school — unless taking the stairs
instead of the elevator counts as
exercise.
With all the studying we have
to do in college to stay on top, stu-
dents are awake and restless all
hours of the night. This means
ordering pizza at midnight and
making trips to the snack ma-
chine at 2 a.m. on a regular ba-
sis.
Of course, there is a slight pos-
sibility that I could have pre-
vented some of my weight gain,
but I put on those pounds way too
fast to figure out a way to control
it.
Lesson No. 5 — Caffeine is
a necessity.
The workload in college is not
only double the size but twice as
hard. I hardly opened a book in
high school, but now I practical-
ly live in the library. With all that
work, it is hard to stay awake.
I never drank an ounce of cof-
fee before freshman year, but
now I find coffee (or three Diet
Cokes) necessary to keep up with
my work. Pulling all-nighters be-
comes common in college, espe-
cially during big exams.
Sometimes I find myself try-
ing to read, understand and ab-
sorb 700 pages of material all at
once (usually around 3 a.m.). I
have found this an impossible
task to accomplish without the
help of caffeine.
Lesson No. 6 — Do not get
sick in college.
When I was sick freshman

year, I had to deal with a lot of
red tape and long lines. In the
spring, I pulled a ligament in my
foot and was on crutches for a
couple of weeks. At first, I did not
understand health insurance, but
I soon became an expert.
With the amazing facilities
present on campus, such as the
Centers for Disease Control, one
would think the medical atten-
tion given to students would be
satisfactory. I beg to differ.
Recently I had a steep test, and
I had to deliver my own specimen
to the lab. To make matters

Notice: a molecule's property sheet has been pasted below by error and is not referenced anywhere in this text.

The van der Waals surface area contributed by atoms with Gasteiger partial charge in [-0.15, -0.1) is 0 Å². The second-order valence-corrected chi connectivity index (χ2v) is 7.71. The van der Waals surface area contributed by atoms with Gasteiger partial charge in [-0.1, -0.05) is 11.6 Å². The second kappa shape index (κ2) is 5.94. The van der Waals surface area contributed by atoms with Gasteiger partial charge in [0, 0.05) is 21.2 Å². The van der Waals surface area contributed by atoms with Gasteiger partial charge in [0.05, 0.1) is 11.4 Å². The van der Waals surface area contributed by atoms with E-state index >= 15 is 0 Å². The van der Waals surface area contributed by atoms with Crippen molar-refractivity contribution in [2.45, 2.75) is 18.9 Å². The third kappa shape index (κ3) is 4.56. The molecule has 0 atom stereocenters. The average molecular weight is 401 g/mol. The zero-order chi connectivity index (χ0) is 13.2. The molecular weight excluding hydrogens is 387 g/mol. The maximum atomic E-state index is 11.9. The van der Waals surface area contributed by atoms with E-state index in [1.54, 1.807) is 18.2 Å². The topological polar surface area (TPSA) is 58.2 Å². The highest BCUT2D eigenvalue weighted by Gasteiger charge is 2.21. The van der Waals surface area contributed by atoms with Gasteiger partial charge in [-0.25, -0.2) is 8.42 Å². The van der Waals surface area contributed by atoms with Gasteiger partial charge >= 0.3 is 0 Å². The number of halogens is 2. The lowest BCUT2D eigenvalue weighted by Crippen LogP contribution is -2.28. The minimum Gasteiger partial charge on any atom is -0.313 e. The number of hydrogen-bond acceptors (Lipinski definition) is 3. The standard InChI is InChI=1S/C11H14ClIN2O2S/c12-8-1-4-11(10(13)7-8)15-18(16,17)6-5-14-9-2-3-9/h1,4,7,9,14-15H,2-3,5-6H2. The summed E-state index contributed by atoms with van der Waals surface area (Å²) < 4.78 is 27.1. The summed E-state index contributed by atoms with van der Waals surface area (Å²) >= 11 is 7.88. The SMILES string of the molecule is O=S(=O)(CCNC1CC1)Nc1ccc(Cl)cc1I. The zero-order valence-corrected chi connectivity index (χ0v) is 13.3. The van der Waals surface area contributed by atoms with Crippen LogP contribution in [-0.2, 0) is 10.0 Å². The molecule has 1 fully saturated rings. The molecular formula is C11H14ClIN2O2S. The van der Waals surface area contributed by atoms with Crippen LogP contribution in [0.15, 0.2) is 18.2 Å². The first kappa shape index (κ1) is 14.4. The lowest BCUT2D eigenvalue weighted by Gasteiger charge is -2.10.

worse, next year Emory is abol-
ishing 24-hour health care at Stu-
dent Health Services. These
kinds of things make a college
student really frustrated.
Lesson No. 7 — Grab ahold
of every opportunity that
comes your way.
I cannot believe how many
wonderful experiences I have en-
joyed in such a short time. Last
year I met Jimmy Carter, saw
President Clinton speak and at-
tended various lectures by many
other famous and well-respected
members of our society.
I explored my college town
thoroughly, from occasionally din-
ing in its upscale restaurants to
helping the Olympic Committee
and painting the housing projects
downtown.
This year I saw the Dalai
Lama and Newt Gingrich (an
Emory alumni), volunteered for
the food bank and listened to
many bands playing on campus.
In college, the possibilities are
endless. There is always a mul-
titude of places to go and things
to see. It is no wonder that bal-
ancing one's schedule is so diffi-
cult. I saw and did more in the
past two years than I had in my
whole life.
It is impossible to name all the
other important lessons I've
learned — some revolving around
my social life, others around is-
sues of racism in college — but
I've listed the most significant.
Colleges are not only institu-
tions of higher education. They
are a place of freedom. The col-
lege experience enhances the in-
dividuality of and, at the same
time, molds students into ideal
citizens for society. Again, I would
not change one thing.
My final advice to entering
freshmen is make the most of
your college experience. At no
other time of your life will you get
a top-notch education and at the
same time have the time of your
life. II